South Africa’s ANC Wants U.S. Apology After Former Minister HeldFranz Wild
The U.S. government should apologize for detaining a former South African minister and “freedom fighter” after profiling him as a terrorist, the country’s governing African National Congress said.
Former Housing Minister Tokyo Sexwale was briefly detained at New York’s John F. Kennedy International Airport last week because he was on a watch list of terrorism suspects dating back to South Africa’s white-minority rule, state-owned South Africa Broadcasting Corp. reported today.
Sexwale is “a decorated freedom fighter, activist and leader of our liberation movement, not a terrorist,” the ANC said in an e-mailed statement today. The U.S. decision to “view members and leaders of the African National Congress as terrorists is an affront to the global anti-apartheid movement.”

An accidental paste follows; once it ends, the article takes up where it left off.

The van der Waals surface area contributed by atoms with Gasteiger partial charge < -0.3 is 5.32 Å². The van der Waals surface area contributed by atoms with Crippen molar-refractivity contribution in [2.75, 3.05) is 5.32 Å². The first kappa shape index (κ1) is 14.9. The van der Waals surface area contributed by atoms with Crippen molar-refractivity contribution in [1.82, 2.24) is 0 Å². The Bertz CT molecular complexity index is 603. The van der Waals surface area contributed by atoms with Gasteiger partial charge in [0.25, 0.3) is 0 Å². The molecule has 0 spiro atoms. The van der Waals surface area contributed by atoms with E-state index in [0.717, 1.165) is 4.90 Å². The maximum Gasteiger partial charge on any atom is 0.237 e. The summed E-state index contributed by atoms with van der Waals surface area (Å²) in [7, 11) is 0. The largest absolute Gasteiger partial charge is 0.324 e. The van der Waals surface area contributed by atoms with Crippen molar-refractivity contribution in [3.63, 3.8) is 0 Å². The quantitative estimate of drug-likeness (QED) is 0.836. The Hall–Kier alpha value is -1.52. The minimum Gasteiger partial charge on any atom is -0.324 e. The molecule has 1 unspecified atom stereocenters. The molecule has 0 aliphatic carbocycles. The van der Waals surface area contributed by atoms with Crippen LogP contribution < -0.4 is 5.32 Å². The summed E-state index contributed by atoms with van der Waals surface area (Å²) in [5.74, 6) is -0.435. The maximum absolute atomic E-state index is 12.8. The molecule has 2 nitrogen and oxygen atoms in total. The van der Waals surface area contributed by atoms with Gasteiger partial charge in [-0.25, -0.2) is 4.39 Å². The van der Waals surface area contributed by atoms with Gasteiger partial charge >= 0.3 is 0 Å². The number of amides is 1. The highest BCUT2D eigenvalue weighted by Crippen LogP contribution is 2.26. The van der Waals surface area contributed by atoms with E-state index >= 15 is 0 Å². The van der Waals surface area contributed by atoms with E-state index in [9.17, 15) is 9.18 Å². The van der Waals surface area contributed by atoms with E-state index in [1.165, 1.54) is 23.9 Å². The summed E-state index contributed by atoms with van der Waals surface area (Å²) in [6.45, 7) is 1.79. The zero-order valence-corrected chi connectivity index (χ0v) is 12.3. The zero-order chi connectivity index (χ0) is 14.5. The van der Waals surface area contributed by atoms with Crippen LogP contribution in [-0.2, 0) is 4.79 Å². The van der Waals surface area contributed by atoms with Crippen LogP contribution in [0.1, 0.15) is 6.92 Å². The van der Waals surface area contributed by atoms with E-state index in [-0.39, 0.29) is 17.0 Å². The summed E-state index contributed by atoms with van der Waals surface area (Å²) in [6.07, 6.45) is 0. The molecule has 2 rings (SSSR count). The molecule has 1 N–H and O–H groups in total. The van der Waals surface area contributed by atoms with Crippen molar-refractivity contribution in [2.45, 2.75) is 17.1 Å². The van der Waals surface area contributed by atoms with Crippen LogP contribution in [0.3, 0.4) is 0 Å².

Jack Hillmeyer, a U.S. Embassy spokesman in South Africa’s capital, Pretoria, declined to comment in an e-mail today.
Nobel peace prize winner Nelson Mandela’s party was banned by the white minority government until 1990, prompting other countries including the U.S. to designate it as a terrorist organization. Mandela led the ANC to victory to become the country’s first black president in all-race elections that ended apartheid in 1994.
Mandela appointed Sexwale to serve as a director on two companies he set up. He served as a minister until July, when he lost his position in a cabinet re-organization.